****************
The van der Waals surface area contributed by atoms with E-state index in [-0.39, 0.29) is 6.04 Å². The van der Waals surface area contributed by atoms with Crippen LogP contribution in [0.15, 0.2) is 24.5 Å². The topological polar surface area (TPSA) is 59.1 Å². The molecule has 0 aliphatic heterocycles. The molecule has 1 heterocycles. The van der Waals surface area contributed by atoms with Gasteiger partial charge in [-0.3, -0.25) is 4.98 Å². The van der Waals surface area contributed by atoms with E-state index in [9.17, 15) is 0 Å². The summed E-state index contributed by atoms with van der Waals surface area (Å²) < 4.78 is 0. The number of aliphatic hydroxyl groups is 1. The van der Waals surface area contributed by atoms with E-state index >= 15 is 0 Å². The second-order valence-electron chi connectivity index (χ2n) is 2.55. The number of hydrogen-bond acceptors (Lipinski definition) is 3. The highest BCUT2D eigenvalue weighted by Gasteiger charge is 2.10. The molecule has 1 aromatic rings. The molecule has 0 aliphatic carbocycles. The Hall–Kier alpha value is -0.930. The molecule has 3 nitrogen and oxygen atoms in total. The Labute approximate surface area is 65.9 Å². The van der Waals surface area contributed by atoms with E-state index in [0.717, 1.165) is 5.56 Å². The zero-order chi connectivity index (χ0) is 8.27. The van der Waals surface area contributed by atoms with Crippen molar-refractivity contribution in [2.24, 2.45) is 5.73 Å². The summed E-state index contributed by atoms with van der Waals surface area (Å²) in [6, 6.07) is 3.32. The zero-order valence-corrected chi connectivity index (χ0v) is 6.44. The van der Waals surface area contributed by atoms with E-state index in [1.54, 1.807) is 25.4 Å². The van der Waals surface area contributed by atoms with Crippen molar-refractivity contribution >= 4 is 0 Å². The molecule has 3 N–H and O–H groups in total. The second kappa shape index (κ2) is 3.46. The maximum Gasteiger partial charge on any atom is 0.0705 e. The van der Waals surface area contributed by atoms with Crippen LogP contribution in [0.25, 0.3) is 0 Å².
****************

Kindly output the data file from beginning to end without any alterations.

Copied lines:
The van der Waals surface area contributed by atoms with E-state index in [-0.39, 0.29) is 6.04 Å². The van der Waals surface area contributed by atoms with Crippen LogP contribution in [0.15, 0.2) is 24.5 Å². The topological polar surface area (TPSA) is 59.1 Å². The molecule has 0 aliphatic heterocycles. The molecule has 1 heterocycles. The van der Waals surface area contributed by atoms with Gasteiger partial charge in [-0.3, -0.25) is 4.98 Å². The van der Waals surface area contributed by atoms with E-state index in [9.17, 15) is 0 Å². The summed E-state index contributed by atoms with van der Waals surface area (Å²) < 4.78 is 0. The number of aliphatic hydroxyl groups is 1. The van der Waals surface area contributed by atoms with E-state index >= 15 is 0 Å². The second-order valence-electron chi connectivity index (χ2n) is 2.55. The number of hydrogen-bond acceptors (Lipinski definition) is 3. The highest BCUT2D eigenvalue weighted by Gasteiger charge is 2.10. The molecule has 1 aromatic rings. The molecule has 0 aliphatic carbocycles. The Hall–Kier alpha value is -0.930. The molecule has 3 nitrogen and oxygen atoms in total. The Labute approximate surface area is 65.9 Å². The van der Waals surface area contributed by atoms with E-state index in [0.717, 1.165) is 5.56 Å². The zero-order chi connectivity index (χ0) is 8.27. The van der Waals surface area contributed by atoms with Crippen molar-refractivity contribution in [2.24, 2.45) is 5.73 Å². The summed E-state index contributed by atoms with van der Waals surface area (Å²) in [6, 6.07) is 3.32. The zero-order valence-corrected chi connectivity index (χ0v) is 6.44. The van der Waals surface area contributed by atoms with E-state index in [1.54, 1.807) is 25.4 Å². The van der Waals surface area contributed by atoms with Crippen molar-refractivity contribution >= 4 is 0 Å². The molecule has 3 N–H and O–H groups in total. The second kappa shape index (κ2) is 3.46. The maximum Gasteiger partial charge on any atom is 0.0705 e. The van der Waals surface area contributed by atoms with Crippen LogP contribution in [0.25, 0.3) is 0 Å².